Table 1: The simulation parameters.
4.1. Reconstructed HRRPs of Simple Target

The modeling of the simples target is shown in Figure 4(a); there are seven dominant scattering centers with coordinates (−8, 0), (−5, 0), (−3, 0), (0, 0), (3, 0), (4, 0), and (9, 0) (units in meters) in different downrange bins. The corresponding backscattering coefficients are 0.5, 0.9, 0.8, 1, 0.9, 0.8, and 0.7, respectively. The real position in downrange and amplitude of the seven dominant scattering centers are depicted in Figure 4(b).

Figure 4: Modeling of the simple target.

In high SNR scenarios (SNR = 20 dB), the two recovered HRRPs of the dual-channel dechirping are shown in Figures 5(a) and 5(b). The position and amplitude of each scatterer (namely, the real HRRPs) are represented by the red dotted lines in Figure 5. It can be seen that the recovered HRRPs of channel 2 are symmetrical about zero with that of channel 1. After the left part of recovered HRRPs of channel 2 is flipped to the right, the HRRPs shown in Figure 5(c) are with the same position and amplitude as the HRRPs of channel 1 shown in Figure 5(a).

Figure 5: HRRPs reconstruction (SNR = 20 dB).

The finally synthesized HRRPs shown in Figure 5(d) via the addition of temporary HRRPs of channel 1 and channel 2 are robust which is also in accordance with the real HRRPs accurately. It should be noted that since the V-FM waveforms are coherent while the noises are independent, the SNR of synthesized HRRPs are twice that of single HRRPs from channel 1 and channel 2 actually.

4.2. Reconstructed HRRPs of Simple Target with Various SNRs

Gaussian distributed complex noise with four groups of SNRs, 5 dB, 0 dB, −5 dB, and −10 dB, are adopted here to illuminate the effect of the HRRPs reconstruction algorithm in a more realistic scenario.

The synthesized HRRPs are shown in Figure 6 and it can be seen that artificial scattering centers in the reconstructed HRRPs increase with the SNR decreases. Further, it can be observed that the recovered HRRPs are robust when and 0 dB shown in Figures 6(a) and 6(b). However, when SNR is less than −5 dB, the weak scatterers in the recovered HRRPs cannot be distinguished from the noise as shown in Figure 6(c) and the reconstructed HRRPs are contaminated by the noise significantly when , as shown in Figure 6(d).

Figure 6: HRRPs reconstruction with various SNRs.
4.3. ISAR Image Formation of Yak-42 Model

To demonstrate the effect of wideband V-FM waveforms in ISAR imaging, 256 pulses with a time duration are transmitted and collected to yield the 2D ISAR image formation. A Yak-42 plane model of 330 scatterers is adopted in the following simulations as shown in Figure 7, which takes up to (downrange) × 30 m (cross-range). Suppose that the rotation rate (rad/s); thus the resolution of azimuth can be calculated as .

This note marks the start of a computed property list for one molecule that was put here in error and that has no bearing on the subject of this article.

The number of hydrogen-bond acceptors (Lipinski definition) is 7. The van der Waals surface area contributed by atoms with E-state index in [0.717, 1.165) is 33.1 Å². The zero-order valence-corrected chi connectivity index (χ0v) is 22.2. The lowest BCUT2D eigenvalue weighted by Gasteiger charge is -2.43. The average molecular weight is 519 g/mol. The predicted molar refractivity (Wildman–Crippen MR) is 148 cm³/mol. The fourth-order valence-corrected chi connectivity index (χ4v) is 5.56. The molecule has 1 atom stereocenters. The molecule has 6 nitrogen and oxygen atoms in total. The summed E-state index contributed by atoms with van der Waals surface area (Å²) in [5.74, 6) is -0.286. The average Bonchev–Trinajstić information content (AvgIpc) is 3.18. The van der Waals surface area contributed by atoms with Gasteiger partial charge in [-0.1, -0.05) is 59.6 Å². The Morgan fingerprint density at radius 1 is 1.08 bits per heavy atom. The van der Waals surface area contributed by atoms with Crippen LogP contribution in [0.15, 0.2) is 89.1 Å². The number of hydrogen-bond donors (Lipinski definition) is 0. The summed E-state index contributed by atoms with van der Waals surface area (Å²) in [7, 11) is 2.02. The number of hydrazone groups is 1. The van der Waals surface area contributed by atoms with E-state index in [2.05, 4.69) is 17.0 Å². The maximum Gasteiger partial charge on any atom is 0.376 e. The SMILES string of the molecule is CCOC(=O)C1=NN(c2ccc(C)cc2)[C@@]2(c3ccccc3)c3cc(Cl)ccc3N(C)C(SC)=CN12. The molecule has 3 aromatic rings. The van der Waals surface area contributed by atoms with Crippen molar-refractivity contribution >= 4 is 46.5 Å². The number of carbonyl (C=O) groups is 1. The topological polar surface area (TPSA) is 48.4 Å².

Figure 7: Model of Yak-42 plane with 330 scatterers.

The 256 pulses are referred to the reconstructed 256 HRRPs which can be rearranged into a 2D matrix to achieve the ISAR image after standard motion compensation. Comparing the 256 HRRPs of channel 1 shown in Figure 8(a) with those of channel 2 shown in Figure 8(b), it can be concluded that HRRPs of the two channels are symmetrical about the zero. The synthesized HRRPs of the two channels are presented in Figure 8(c) in which the amplitude is almost twice that in Figures 8(a) and 8(b). The ultimately focused ISAR image (after the cross-range scaling) is shown in Figure 8(d), under a high .

Figure 8: ISAR image formation of the Yak-42 plane model (SNR = 20 dB).

Similar to Section 4.2, four groups of Gaussian distributed complex noise with SNRs, 5 dB, 0 dB, −5 dB and −10 dB, are added to the 256 collected echoes and the corresponding ISAR imaging results are shown in Figure 9.

Figure 9: ISAR image formation of the Yak-42 plane model with various SNRs.

In a high SNR case, for example, and shown in Figures 9(a) and 9(b), the ISAR images are focused and the scatterers are clearly distinguished. However, when , some weak scatterers of the plane are covered by the noise and the ISAR image of the plane is almost invisible when the . From the four simulated results with noise, the analyses in Section 4.2 are demonstrated.

5. Conclusions

Based on the characteristics of wideband V-FM waveforms, both of the MF and the dechirping algorithms can be applied on the HRRPs reconstruction. The novelty of this paper is that it proposed and validated the effect of wideband V-FM waveforms in the application of HRRPs reconstruction and ISAR imaging of moving targets. Via dual-channel dechirping, the finally synthesized HRRPs from the two independent channels were robust and in accordance with the real HRRPs and the final ISAR image formation was also focused under high SNR conditions. Under various SNRs, the recovered HRRPs of wideband V-FM waveforms were also addressed which reveals that the reconstructed HRRPs were robust when SNR is no less than −10 dB.

Conflicts of Interest

The authors declare that there are no conflicts of interest regarding the publication of this paper.

Acknowledgments

The authors would like to thank Dr. Lei Zhang for providing the modeling data of Yak-42. This work was supported by the National Natural Science Foundation of China under Grant 61571451.